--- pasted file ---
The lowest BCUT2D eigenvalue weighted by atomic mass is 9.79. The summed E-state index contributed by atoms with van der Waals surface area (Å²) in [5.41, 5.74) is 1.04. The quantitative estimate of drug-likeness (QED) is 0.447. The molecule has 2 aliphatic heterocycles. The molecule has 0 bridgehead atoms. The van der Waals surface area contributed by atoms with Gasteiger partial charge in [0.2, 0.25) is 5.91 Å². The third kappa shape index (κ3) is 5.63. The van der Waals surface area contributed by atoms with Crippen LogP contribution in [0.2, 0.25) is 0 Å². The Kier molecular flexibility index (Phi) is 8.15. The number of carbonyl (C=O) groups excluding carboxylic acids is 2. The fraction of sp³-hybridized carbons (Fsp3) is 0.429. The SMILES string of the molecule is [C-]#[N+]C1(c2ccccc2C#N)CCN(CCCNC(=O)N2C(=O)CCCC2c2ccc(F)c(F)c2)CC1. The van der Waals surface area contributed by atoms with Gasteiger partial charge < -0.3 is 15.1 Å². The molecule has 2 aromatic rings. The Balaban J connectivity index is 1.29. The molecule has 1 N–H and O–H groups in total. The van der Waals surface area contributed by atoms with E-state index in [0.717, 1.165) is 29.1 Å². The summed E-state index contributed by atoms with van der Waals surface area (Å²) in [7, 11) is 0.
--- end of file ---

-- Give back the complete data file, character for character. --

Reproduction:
The lowest BCUT2D eigenvalue weighted by atomic mass is 9.79. The summed E-state index contributed by atoms with van der Waals surface area (Å²) in [5.41, 5.74) is 1.04. The quantitative estimate of drug-likeness (QED) is 0.447. The molecule has 2 aliphatic heterocycles. The molecule has 0 bridgehead atoms. The van der Waals surface area contributed by atoms with Gasteiger partial charge in [0.2, 0.25) is 5.91 Å². The third kappa shape index (κ3) is 5.63. The van der Waals surface area contributed by atoms with Crippen LogP contribution in [0.2, 0.25) is 0 Å². The Kier molecular flexibility index (Phi) is 8.15. The number of carbonyl (C=O) groups excluding carboxylic acids is 2. The fraction of sp³-hybridized carbons (Fsp3) is 0.429. The SMILES string of the molecule is [C-]#[N+]C1(c2ccccc2C#N)CCN(CCCNC(=O)N2C(=O)CCCC2c2ccc(F)c(F)c2)CC1. The van der Waals surface area contributed by atoms with Gasteiger partial charge < -0.3 is 15.1 Å². The molecule has 2 aromatic rings. The Balaban J connectivity index is 1.29. The molecule has 1 N–H and O–H groups in total. The van der Waals surface area contributed by atoms with E-state index in [0.717, 1.165) is 29.1 Å². The summed E-state index contributed by atoms with van der Waals surface area (Å²) in [7, 11) is 0.